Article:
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Photographs of street life in 1870s Victorian London

In the late 1800s in London, as in most growing industrial and urban centers of the time, life was rough. Rural farm life is rough, but life in a growing urban area is difficult in a very different fashion. Poverty, disease, homelessness, swindles, lies, alcoholism, gambling and other vices, cramped quarters and trying to make a living present whole new challenges than milking the cows and plowing the fields.

In 1876, John Thompson used the new medium of photography to document the difficulties of urban life in Victorian London, showing a wide range of issues people of the time faced— issues that some people in modern day London face, and issues that people in growing urban areas around the world face today.

A group of travelers staying on a plot of vacant land in Battersea

A secondhand clothing shop in St. Giles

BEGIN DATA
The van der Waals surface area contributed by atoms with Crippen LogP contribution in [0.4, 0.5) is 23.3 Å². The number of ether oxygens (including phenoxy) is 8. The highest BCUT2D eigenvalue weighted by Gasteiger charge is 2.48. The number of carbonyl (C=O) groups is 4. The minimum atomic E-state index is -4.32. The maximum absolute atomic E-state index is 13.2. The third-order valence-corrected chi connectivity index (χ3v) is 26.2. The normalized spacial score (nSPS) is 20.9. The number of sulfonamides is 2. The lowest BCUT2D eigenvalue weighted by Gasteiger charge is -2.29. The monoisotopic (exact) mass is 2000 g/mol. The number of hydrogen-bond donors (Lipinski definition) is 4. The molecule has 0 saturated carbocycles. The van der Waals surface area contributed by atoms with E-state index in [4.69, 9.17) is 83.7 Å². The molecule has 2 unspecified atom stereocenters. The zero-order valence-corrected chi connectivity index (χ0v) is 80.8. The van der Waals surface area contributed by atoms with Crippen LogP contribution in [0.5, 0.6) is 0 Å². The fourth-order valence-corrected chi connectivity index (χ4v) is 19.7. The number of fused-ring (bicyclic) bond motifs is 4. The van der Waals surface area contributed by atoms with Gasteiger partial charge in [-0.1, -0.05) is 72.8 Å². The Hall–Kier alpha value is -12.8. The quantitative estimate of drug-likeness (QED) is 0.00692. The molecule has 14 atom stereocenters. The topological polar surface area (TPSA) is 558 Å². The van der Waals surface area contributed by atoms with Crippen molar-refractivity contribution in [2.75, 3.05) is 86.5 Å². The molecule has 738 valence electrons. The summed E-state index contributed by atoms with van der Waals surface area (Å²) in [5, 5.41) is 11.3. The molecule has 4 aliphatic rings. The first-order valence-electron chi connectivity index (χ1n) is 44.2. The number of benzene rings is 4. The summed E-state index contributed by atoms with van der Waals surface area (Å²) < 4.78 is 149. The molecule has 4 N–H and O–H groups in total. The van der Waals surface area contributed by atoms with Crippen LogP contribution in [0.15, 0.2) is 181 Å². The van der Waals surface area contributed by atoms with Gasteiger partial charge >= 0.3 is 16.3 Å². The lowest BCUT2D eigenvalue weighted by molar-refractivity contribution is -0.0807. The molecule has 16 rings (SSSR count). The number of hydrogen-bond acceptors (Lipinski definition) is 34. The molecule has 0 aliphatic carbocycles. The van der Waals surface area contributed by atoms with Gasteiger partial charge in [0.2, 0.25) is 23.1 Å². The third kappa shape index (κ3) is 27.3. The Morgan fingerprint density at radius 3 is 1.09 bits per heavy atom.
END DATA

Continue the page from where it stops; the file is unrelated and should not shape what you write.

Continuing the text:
A dealer in “fancy wares”, or imitation precious gems

This man was once a clown, but after he burst a vein in his leg, he found employment mending chairs.

A “Temperance chimney sweep”, newly sober

Survivors of Street Floods in Lambeth: ‘As for myself, I have never felt right since that awful night when, with my little girl, I sat above the water on my bed until the tide went down’

A man and his water cart, making about 12 shillings a week

A photographer setting up shop on Clapham Common

An independent bootblack with his portable shoe shine box

"Flying dustmen", men who would go from town to town, removing dust and debris from homes

Public disinfectors, whose job it was to disinfect homes and remove clothing, furniture and fabric contaminated with disease

Selling fresh strawberries on the street

Fresh fish for sale

A man trying to sell his quack medicine, possibly to fix that one leg that’s longer than the other.

A couple selling freshly caught shellfish

Boatmen working the “silent highway” of the Thames

A public locksmith

Circus performer Cast-Iron Billy: ‘Forty-three years on the road and more, and but for my rheumatics, I feel almost as hale and hearty as any man could wish’

"Wall-workers", men who were paid to plaster walls in posters and placards

Boardmen, used to advertise, were often very poor and were thrown off the sidewalks by policemen, where they would then get caught up in the paths of carriages.

A home for recently released convicts

An Italian immigrant boy as a street musician

Via


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    These are simply amazing.
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